Jamalco gets US$86m insurance payout
Insurance payments amounting to US$86 million, or nearly $13 billion, have so far been collected by Noble Group, the Hong Kong-based majority owner of Jamalco alumina plant in Clarendon, which was extensively damaged and shuttered by fire in August...
Insurance payments amounting to US$86 million, or nearly $13 billion, have so far been collected by Noble Group, the Hong Kong-based majority owner of Jamalco alumina plant in Clarendon, which was extensively damaged and shuttered by fire in August last year.
More tranches of the insurance money could follow as the plant rebuilds to produce alumina for export.
“Reconstruction of Jamalco is under way. To date, the reconstruction has been funded by Jamalco’s insurance policy,” Noble said in its financial report to investors on August 25.
Noble’s financials split the insurance claim of $86 million over the first and second quarters of the half-year.
The full amount of the insurance payments due from the Jamalco fire is not known, but Noble stated in its 2021 full-year financials and in a 2021 release that “Jamalco has property and plant insurance coverage of up to US$250 million to address single incidents such as this fire”.
The company said that the closure cost US$500,000 a day. Last year, Noble said the money required to get the Jamalco plant back to half its operating capacity was at US$19 million, or about $3 billion.
Noble Global Holdings Limited owns 55 per cent of Jamalco through General Alumina Jamaica Limited, with the remaining 45 per cent held by the Government of Jamaica, GOJ, through Clarendon Alumina Partners (CAP).
On August 22, 2021, the Jamalco refinery, based at Halse Hall in Clarendon, was ravaged by fire. This resulted in the plant shutting down production and negatively affecting the overall sector performance. For instance, in the January to March 2022 quarter, the mining sector declined by 60.6 per cent, compared to a year earlier, according to quarterly data from the Planning Institute of Jamaica, which tracks economic performance.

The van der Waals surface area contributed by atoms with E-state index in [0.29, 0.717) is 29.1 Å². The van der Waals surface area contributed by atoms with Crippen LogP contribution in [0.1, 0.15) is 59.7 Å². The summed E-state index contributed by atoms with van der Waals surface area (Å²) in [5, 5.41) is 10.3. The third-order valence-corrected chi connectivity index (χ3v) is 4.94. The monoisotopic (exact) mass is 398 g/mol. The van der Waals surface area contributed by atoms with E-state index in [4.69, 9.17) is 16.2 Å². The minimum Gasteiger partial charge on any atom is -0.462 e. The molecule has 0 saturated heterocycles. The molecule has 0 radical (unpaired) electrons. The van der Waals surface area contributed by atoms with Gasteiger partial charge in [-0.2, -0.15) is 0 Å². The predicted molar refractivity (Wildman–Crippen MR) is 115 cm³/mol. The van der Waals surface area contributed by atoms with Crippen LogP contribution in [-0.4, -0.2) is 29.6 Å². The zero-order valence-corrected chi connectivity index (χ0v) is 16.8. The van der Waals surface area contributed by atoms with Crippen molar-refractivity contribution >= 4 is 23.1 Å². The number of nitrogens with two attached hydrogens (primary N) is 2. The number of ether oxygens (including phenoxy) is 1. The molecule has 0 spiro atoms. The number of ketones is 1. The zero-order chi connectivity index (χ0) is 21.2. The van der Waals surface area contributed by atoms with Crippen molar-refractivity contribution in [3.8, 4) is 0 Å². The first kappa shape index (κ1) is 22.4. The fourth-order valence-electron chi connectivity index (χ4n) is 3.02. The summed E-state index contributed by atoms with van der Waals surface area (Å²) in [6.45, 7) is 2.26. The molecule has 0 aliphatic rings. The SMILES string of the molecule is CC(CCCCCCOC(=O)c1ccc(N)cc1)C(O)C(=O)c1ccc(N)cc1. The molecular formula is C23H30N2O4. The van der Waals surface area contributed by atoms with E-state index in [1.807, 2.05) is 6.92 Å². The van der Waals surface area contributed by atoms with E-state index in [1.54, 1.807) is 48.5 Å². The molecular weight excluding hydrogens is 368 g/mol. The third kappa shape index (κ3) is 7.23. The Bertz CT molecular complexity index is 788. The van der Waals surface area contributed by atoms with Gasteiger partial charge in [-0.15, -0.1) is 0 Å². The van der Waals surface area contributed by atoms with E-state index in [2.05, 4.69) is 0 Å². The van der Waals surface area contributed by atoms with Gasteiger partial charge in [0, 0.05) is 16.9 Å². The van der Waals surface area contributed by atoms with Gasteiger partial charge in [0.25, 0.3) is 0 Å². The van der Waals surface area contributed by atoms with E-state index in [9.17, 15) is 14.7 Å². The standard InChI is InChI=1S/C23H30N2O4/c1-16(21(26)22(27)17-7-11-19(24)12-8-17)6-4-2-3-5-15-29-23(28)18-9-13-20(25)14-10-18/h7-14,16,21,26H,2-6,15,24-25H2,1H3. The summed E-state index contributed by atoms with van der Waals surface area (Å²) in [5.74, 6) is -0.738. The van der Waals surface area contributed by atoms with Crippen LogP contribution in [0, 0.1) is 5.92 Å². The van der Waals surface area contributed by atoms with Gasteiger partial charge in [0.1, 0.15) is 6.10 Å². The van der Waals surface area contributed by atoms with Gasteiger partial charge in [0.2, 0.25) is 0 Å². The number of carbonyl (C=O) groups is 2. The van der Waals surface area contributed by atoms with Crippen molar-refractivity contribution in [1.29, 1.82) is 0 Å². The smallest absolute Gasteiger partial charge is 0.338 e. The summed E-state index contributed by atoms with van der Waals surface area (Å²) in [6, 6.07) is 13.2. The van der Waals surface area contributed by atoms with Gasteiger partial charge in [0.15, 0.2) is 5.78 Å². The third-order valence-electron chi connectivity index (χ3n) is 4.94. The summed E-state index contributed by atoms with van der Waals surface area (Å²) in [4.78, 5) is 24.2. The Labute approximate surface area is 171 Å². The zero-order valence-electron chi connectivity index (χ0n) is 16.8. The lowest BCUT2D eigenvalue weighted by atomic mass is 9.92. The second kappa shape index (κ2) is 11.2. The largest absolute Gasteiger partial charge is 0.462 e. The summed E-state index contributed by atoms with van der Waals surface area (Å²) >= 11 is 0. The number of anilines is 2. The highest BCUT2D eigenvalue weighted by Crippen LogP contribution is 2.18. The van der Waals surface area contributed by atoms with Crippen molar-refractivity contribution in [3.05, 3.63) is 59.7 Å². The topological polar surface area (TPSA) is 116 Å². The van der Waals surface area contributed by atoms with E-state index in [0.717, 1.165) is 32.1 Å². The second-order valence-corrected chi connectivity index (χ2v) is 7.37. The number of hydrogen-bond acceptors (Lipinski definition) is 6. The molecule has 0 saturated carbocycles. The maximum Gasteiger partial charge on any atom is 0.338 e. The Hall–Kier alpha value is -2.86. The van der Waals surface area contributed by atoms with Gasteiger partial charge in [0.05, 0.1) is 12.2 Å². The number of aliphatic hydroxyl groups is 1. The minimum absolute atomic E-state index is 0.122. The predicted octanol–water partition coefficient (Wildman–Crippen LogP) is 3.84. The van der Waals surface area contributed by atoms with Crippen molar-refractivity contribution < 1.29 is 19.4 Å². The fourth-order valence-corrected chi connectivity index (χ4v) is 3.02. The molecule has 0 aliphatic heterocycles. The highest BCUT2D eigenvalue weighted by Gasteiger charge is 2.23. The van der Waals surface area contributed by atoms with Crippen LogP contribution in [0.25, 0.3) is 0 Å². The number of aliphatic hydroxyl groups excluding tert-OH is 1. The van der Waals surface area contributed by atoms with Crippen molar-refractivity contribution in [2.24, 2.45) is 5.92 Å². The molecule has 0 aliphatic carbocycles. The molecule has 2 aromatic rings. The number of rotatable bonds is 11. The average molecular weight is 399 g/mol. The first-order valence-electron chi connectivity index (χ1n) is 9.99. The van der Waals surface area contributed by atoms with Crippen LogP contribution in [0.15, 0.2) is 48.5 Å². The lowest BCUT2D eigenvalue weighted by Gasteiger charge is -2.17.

The refinery was expected to return to pre-fire production levels this year, but up to June, Noble said the plant had restarted operations at 50 per cent capacity. It is expected to reach full capacity later this month, although a major reconstruction of the facility is expected to continue for two more years.
The shutdown resulted in the Noble Group booking virtually no revenue over the six months. Consequently, it booked a US$59-million operating loss at half-year, as it still had to service its fixed costs during the period.
The insurance award was booked in the financials as ‘other income’. This propped up the balance sheet and tilted it towards making US$28 million in adjusted earnings before interest, tax depreciation and amortisation, or EBITDA, compared to US$10 million a year earlier. At half-year, the company still inked a net loss of US$36 million, compared to a loss of US$17 million a year earlier. Its first-quarter net profit of US$130 million sank to a US$167-million loss in the second quarter.
Noble Group reported cash balances of US$106 million and a net debt of US$472 million at 30 June 2022.
“Operating loss from supply chains of US$59 million, due to fire event at Jamalco plant in August 2021 which halted alumina production, resulted in minimal revenue, whilst fixed costs continued to incur. Nevertheless, this is offset by insurance compensation booked in other income line,” the Noble Group financials noted.
The government expects the value of mining exports from bauxite and alumina to rise to US$507 million ($77 billion), or 7.0 per cent higher than last year, aided by the reopening of the Jamalco plant, according to a March 2022 GOJ filing with the US Securities Exchange Commission.
There are three main refinery plants in operation – Jamalco, which is owned by Noble and government; Windalco, owned by Russian company UC Rusal; and JISCO Alpart, owned by Jiuquan Iron and Steel Company of China.
Jamalco and Alpart have been effectively closed for extended periods, and there are concerns about Windalco’s Russian ownership in the context of the widening sanctions that have resulted from Russia’s invasion of Ukraine since February.